Tuesday, February 5, 2013

2013 MLB.com Fantasy Preview Sponsored by 1977 Topps Baseball.

It is around this time that I will get an e-mail from a reader reminding me that MLB.com has their fantasy preview section up. It's close to spring training, and all the baseball fantasy magazines, baseball preview magazines (which by the way, I didn't buy last year for the first time since 1994...will get to this later) and Who's Who in Baseball are now in the stores, so it's not surprising that the official MLB site is getting their fantasy site up and running too.

In past years, MLB.com has been using old baseball card designs for each player profile, whether it was real or a very close facsimile. And this year, the 1977 Topps baseball design is being featured. But before we show this year's effort, let's look back to past designs used by the site for their fantasy profiles.

This was last year's (2012) player profile pilfered from MLB.com's fantasy review. It looks like the 1986 Topps Baseball was featured except 1986 Topps used circles for the player's position, not square ones as in the above example. But comments by readers of last year's post indicated that it just may depend on the browser used because some saw circles while others (like me) saw squares.

This was what the player profiles looked like in 2011. The pictures used were an homage to 1983 Topps Baseball...except 1983 Topps used round frames for the headshot on the corner, not square ones as in the above example.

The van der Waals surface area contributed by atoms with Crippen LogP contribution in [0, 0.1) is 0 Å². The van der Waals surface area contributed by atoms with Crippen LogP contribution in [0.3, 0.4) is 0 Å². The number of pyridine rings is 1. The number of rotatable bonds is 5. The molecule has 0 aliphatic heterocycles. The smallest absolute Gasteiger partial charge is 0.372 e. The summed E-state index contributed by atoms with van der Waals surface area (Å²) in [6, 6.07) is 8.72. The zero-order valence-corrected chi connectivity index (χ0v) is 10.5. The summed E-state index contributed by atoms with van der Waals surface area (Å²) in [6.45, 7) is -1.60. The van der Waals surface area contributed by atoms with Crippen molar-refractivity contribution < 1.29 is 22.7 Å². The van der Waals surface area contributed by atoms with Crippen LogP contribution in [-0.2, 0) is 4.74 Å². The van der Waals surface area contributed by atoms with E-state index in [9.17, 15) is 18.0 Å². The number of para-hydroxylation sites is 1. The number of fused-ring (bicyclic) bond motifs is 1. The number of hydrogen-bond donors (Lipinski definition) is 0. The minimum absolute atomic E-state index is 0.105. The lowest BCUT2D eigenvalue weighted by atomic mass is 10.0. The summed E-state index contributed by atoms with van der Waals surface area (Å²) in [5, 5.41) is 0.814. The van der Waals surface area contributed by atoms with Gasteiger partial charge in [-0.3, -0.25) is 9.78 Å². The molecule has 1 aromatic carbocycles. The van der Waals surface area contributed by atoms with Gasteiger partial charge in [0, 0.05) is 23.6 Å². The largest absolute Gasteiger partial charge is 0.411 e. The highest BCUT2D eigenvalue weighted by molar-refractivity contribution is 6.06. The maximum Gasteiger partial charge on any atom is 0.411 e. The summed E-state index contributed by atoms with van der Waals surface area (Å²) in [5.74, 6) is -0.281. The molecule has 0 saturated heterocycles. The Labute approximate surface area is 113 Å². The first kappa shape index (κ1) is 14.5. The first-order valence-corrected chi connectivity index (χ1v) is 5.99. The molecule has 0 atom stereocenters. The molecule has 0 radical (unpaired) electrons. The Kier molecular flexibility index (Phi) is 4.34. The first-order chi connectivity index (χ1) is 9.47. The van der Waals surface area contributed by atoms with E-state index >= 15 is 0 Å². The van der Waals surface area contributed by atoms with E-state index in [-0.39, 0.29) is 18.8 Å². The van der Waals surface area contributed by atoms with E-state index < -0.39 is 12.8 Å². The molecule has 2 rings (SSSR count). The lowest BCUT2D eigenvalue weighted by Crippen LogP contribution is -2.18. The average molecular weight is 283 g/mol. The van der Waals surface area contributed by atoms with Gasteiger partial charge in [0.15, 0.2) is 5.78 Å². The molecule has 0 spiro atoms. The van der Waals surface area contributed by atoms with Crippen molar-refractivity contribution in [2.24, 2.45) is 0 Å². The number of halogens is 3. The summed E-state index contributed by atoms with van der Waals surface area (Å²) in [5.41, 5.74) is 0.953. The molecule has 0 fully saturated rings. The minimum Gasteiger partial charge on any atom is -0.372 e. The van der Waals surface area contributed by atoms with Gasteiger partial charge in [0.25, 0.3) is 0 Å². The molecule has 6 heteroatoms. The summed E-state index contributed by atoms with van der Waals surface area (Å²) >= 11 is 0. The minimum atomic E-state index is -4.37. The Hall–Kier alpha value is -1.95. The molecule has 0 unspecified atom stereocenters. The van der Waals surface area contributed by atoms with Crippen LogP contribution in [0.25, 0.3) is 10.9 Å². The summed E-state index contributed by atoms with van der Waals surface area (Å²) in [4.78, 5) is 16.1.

This is from 2010. MLB.com used the 1987 design for the fantasy preview.

The great 1984 Topps design was used in 2009.

The 2008 preview featured the 1980 Topps design.

And so did the preview from 2007. But notice how the cards are "aged?" The bent corners and the weather worn borders?

For 2006, it's the 1985 design. The actual pictures were not appearing when I was first digging around for the site. It showed the design, but no picture (guess you should use your imagination). Upon hitting the link this year, it hasn't changed.

And here is the preview snapshot for 2005. They brought us all the way back to 1976 with this one. What's cool is that when you click on the position, the drawing of the player on the bottom left of the card appears above the position list.

So now ladies and gentlemen the 2013 player card used for MLB.com's fantasy preview:

Let's compare the Mike Trout card used above to an actual 1977 Topps card:

As you can see from the example, the letters on the team name, although thinner than on the actual card, utilize a similar font.  The pennant that holds the player position seems to be the focal point of the profile card as Topps uses it for the player ranking (Trout being #1, Bobby Jenks is #845, the last person listed).  Obviously, there is no facsimile signature on the profile card.

I said it before, and I'll say it again.  Baseball cards were the fantasy preview magazines BEFORE there were such things. The cards had stats, a brief bio, a clear picture of the player (in many cases anyway), and it was all contained in a portable 2½" x 3½" piece of cardboard. Of course, thanks to magazines and the Internet, the cards are no longer used as a primary resource. But they're still around, and thanks to MLB.com, baseball cards still serve a purpose.


JayBee Anama

1 comment:

Mark Kaz said...

This is uncanny. Earlier today, I was wondering about MLB's fantasy site and when it would go live. And *poof* here it is.

Awesome job reading my mind!